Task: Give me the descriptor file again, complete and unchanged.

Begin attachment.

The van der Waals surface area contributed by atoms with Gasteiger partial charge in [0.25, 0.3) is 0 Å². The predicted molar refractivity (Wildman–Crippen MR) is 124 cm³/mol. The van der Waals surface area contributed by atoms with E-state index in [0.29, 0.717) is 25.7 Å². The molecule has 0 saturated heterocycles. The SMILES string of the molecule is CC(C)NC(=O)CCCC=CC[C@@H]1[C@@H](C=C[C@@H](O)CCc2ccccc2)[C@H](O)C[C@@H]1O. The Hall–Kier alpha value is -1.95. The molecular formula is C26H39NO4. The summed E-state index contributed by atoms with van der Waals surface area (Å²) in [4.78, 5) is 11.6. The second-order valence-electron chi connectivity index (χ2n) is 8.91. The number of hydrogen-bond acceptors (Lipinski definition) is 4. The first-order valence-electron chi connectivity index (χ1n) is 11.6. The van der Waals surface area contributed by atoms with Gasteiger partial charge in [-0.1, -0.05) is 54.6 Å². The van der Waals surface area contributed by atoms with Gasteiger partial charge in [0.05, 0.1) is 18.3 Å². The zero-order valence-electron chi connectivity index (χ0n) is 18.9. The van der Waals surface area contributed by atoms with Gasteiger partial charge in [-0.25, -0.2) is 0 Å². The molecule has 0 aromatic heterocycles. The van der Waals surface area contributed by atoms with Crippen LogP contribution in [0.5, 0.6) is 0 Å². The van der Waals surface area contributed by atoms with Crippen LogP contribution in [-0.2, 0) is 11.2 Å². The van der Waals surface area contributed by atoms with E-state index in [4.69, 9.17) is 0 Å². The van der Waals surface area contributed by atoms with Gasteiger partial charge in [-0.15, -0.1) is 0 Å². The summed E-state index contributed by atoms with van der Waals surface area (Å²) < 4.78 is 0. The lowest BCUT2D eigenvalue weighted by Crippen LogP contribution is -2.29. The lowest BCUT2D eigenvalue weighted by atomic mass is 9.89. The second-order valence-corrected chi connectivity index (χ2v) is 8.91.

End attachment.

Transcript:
The van der Waals surface area contributed by atoms with Gasteiger partial charge in [0.25, 0.3) is 0 Å². The predicted molar refractivity (Wildman–Crippen MR) is 124 cm³/mol. The van der Waals surface area contributed by atoms with E-state index in [0.29, 0.717) is 25.7 Å². The molecule has 0 saturated heterocycles. The SMILES string of the molecule is CC(C)NC(=O)CCCC=CC[C@@H]1[C@@H](C=C[C@@H](O)CCc2ccccc2)[C@H](O)C[C@@H]1O. The Hall–Kier alpha value is -1.95. The molecular formula is C26H39NO4. The summed E-state index contributed by atoms with van der Waals surface area (Å²) in [4.78, 5) is 11.6. The second-order valence-electron chi connectivity index (χ2n) is 8.91. The number of hydrogen-bond acceptors (Lipinski definition) is 4. The first-order valence-electron chi connectivity index (χ1n) is 11.6. The van der Waals surface area contributed by atoms with Gasteiger partial charge in [-0.1, -0.05) is 54.6 Å². The van der Waals surface area contributed by atoms with Gasteiger partial charge in [0.05, 0.1) is 18.3 Å². The zero-order valence-electron chi connectivity index (χ0n) is 18.9. The van der Waals surface area contributed by atoms with Gasteiger partial charge in [-0.25, -0.2) is 0 Å². The molecule has 0 aromatic heterocycles. The van der Waals surface area contributed by atoms with Crippen LogP contribution in [0.5, 0.6) is 0 Å². The van der Waals surface area contributed by atoms with Crippen LogP contribution in [-0.2, 0) is 11.2 Å². The van der Waals surface area contributed by atoms with E-state index in [4.69, 9.17) is 0 Å². The van der Waals surface area contributed by atoms with Gasteiger partial charge in [-0.15, -0.1) is 0 Å². The summed E-state index contributed by atoms with van der Waals surface area (Å²) < 4.78 is 0. The lowest BCUT2D eigenvalue weighted by Crippen LogP contribution is -2.29. The lowest BCUT2D eigenvalue weighted by atomic mass is 9.89. The second-order valence-corrected chi connectivity index (χ2v) is 8.91.